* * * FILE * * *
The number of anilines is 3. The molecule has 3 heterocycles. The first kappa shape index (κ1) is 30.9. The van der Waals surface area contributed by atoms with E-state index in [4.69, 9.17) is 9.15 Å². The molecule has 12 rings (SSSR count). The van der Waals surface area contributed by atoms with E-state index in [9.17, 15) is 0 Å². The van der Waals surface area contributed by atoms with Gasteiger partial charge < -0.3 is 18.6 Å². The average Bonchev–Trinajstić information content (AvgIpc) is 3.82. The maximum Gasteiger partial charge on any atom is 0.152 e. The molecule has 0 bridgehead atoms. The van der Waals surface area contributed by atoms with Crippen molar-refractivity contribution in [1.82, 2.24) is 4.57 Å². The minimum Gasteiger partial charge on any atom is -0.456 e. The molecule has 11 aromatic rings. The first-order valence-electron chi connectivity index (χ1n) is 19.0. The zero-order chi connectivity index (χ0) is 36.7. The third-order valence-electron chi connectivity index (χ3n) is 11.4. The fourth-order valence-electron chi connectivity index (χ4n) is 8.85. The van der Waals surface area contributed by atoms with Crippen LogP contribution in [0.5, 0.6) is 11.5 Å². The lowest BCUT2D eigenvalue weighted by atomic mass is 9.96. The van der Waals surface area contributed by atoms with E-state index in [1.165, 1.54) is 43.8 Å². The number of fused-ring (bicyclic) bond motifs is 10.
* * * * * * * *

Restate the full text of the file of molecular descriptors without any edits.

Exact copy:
The number of anilines is 3. The molecule has 3 heterocycles. The first kappa shape index (κ1) is 30.9. The van der Waals surface area contributed by atoms with E-state index in [4.69, 9.17) is 9.15 Å². The molecule has 12 rings (SSSR count). The van der Waals surface area contributed by atoms with E-state index in [9.17, 15) is 0 Å². The van der Waals surface area contributed by atoms with Gasteiger partial charge < -0.3 is 18.6 Å². The average Bonchev–Trinajstić information content (AvgIpc) is 3.82. The maximum Gasteiger partial charge on any atom is 0.152 e. The molecule has 0 bridgehead atoms. The van der Waals surface area contributed by atoms with Crippen molar-refractivity contribution in [1.82, 2.24) is 4.57 Å². The minimum Gasteiger partial charge on any atom is -0.456 e. The molecule has 11 aromatic rings. The first-order valence-electron chi connectivity index (χ1n) is 19.0. The zero-order chi connectivity index (χ0) is 36.7. The third-order valence-electron chi connectivity index (χ3n) is 11.4. The fourth-order valence-electron chi connectivity index (χ4n) is 8.85. The van der Waals surface area contributed by atoms with Crippen LogP contribution in [0.5, 0.6) is 11.5 Å². The lowest BCUT2D eigenvalue weighted by atomic mass is 9.96. The van der Waals surface area contributed by atoms with E-state index in [1.165, 1.54) is 43.8 Å². The number of fused-ring (bicyclic) bond motifs is 10.